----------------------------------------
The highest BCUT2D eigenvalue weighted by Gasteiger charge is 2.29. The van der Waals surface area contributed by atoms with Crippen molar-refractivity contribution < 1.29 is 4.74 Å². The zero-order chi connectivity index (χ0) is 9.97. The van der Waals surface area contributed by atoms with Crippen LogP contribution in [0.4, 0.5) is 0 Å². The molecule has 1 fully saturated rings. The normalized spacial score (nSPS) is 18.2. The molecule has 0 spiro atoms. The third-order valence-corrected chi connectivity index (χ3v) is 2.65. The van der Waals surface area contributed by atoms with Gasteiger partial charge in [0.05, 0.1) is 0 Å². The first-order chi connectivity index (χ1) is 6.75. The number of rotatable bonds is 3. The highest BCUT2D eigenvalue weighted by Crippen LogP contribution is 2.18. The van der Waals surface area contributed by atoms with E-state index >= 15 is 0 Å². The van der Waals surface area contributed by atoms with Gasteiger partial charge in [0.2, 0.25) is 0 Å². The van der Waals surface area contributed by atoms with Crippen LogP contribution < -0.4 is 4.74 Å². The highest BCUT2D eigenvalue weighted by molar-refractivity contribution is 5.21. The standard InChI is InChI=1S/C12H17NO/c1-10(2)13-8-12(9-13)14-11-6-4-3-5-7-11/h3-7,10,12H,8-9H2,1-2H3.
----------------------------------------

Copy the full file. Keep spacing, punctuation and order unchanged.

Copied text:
The highest BCUT2D eigenvalue weighted by Gasteiger charge is 2.29. The van der Waals surface area contributed by atoms with Crippen molar-refractivity contribution < 1.29 is 4.74 Å². The zero-order chi connectivity index (χ0) is 9.97. The van der Waals surface area contributed by atoms with Crippen LogP contribution in [0.4, 0.5) is 0 Å². The molecule has 1 fully saturated rings. The normalized spacial score (nSPS) is 18.2. The molecule has 0 spiro atoms. The third-order valence-corrected chi connectivity index (χ3v) is 2.65. The van der Waals surface area contributed by atoms with Gasteiger partial charge in [0.05, 0.1) is 0 Å². The first-order chi connectivity index (χ1) is 6.75. The number of rotatable bonds is 3. The highest BCUT2D eigenvalue weighted by Crippen LogP contribution is 2.18. The van der Waals surface area contributed by atoms with E-state index >= 15 is 0 Å². The van der Waals surface area contributed by atoms with Gasteiger partial charge in [0.2, 0.25) is 0 Å². The van der Waals surface area contributed by atoms with Crippen LogP contribution < -0.4 is 4.74 Å². The highest BCUT2D eigenvalue weighted by molar-refractivity contribution is 5.21. The standard InChI is InChI=1S/C12H17NO/c1-10(2)13-8-12(9-13)14-11-6-4-3-5-7-11/h3-7,10,12H,8-9H2,1-2H3.